FROSTBURG — It’s official. Ronald H. Nowaczyk is the 15th president of Frostburg State University.

Though Nowaczyk took office on May 9, 2016, a traditional Inauguration Ceremony was held Friday afternoon at the university’s Pealer Recital Hall. The University System of Maryland Board of Regents Chairman James Brady and Chancellor Robert Caret performed the official investiture, a formal public step to acknowledge the leadership role assigned to the president.

As part of the investiture, Nowaczyk was presented with the Ceremonial Mace, a symbol evolved from an instrument of battle in the Middle Ages into a sign of authority now used by university marshals. Nowaczyk was also given a gold medallion necklace by university officials featuring a replica of the FSU seal. It is to be worn by the president at select university events. 

“Presentation of these artifacts confirms the trust that the regents place in the president and his vision for the university,” Brady said. 

Nowaczyk accepted his ceremonial duties and asked those in attendance to work with him to secure the future of FSU and the community.

“I accept the responsibilities of those 14 leaders who preceded me,” Nowaczyk said. “I ask for you to work with me, give me your counsel and advice. Give your expertise and effort to effect success for our students and our community.

“Together we can work to achieve what we cannot do individually.”

Members of the community, FSU students and faculty, as well as local officials attended the public event. Frostburg Mayor Robert Flanigan reiterated his faith in Nowaczyk’s experience and expertise.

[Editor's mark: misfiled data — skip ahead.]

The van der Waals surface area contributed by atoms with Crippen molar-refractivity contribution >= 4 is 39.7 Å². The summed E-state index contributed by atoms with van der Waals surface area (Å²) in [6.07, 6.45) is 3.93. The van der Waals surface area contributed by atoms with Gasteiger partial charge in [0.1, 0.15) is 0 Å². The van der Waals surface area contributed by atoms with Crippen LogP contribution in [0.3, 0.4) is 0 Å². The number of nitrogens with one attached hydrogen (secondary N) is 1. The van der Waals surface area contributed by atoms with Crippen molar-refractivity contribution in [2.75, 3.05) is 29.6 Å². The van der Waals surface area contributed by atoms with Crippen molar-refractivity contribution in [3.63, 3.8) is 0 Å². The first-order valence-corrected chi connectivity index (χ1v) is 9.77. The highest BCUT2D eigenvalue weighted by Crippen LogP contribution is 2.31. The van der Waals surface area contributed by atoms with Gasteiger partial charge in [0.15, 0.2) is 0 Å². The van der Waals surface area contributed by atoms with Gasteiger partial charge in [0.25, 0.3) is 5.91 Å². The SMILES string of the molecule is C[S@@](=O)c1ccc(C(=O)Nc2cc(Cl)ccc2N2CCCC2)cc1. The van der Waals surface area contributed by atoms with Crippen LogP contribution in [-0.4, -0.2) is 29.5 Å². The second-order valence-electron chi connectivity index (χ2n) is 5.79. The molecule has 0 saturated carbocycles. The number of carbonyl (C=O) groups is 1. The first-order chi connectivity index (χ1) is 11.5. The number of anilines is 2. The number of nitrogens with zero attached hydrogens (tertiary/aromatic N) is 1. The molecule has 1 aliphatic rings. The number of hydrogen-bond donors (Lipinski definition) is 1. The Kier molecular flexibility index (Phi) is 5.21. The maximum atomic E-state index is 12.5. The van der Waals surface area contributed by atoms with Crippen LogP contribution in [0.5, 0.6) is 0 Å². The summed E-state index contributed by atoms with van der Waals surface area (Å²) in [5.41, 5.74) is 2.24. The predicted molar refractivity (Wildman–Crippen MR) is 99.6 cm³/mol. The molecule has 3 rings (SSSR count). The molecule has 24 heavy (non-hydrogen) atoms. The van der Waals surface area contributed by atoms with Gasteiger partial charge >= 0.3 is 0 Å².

“It’s a wonderful day for Frostburg and Frostburg State University,” Flanigan said.  

“President Ron Nowaczyk brings with him much experience about the Northeast, understands a small town and what the needs of small town are, understands very well how important it is to work with the local politicians and the friends of the college.”

Before coming to FSU last year, Nowaczyk was the vice president of Clarion University in rural western Pennsylvania.

Nowaczyk said he is dedicated to helping universities in rural areas earn success, including expanding community partnerships to help students gain employment.

“I hope we will work more with community and business organizations to provide more opportunities for our students through internships and practical experiences.”

Friday’s event date was chosen to commemorate the university’s 119th anniversary. On April 9, 1898, Gov. Lloyd Lowndes signed the bill creating State Normal School No. 2 at Frostburg, which became Frostburg State University.

Follow staff writer Heather Wolford on Twitter @heatherbwolford.

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